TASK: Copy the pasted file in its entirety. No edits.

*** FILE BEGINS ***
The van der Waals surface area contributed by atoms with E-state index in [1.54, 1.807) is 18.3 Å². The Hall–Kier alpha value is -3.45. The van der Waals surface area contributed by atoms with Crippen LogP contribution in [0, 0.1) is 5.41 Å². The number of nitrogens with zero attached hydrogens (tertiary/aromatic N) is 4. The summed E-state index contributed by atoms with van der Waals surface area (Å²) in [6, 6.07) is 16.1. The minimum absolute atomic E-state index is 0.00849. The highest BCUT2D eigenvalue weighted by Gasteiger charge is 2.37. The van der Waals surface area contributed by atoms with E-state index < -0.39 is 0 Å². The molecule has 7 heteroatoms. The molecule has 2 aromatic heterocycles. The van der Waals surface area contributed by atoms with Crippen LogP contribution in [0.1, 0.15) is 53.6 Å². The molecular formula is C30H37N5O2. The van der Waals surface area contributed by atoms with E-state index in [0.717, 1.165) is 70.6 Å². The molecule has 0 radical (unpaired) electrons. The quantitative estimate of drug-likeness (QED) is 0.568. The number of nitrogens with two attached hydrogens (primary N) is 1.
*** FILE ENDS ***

The van der Waals surface area contributed by atoms with E-state index in [1.54, 1.807) is 18.3 Å². The Hall–Kier alpha value is -3.45. The van der Waals surface area contributed by atoms with Crippen LogP contribution in [0, 0.1) is 5.41 Å². The number of nitrogens with zero attached hydrogens (tertiary/aromatic N) is 4. The summed E-state index contributed by atoms with van der Waals surface area (Å²) in [6, 6.07) is 16.1. The minimum absolute atomic E-state index is 0.00849. The highest BCUT2D eigenvalue weighted by Gasteiger charge is 2.37. The van der Waals surface area contributed by atoms with E-state index < -0.39 is 0 Å². The molecule has 7 heteroatoms. The molecule has 2 aromatic heterocycles. The van der Waals surface area contributed by atoms with Crippen LogP contribution in [0.1, 0.15) is 53.6 Å². The molecular formula is C30H37N5O2. The van der Waals surface area contributed by atoms with E-state index in [0.717, 1.165) is 70.6 Å². The molecule has 0 radical (unpaired) electrons. The quantitative estimate of drug-likeness (QED) is 0.568. The number of nitrogens with two attached hydrogens (primary N) is 1.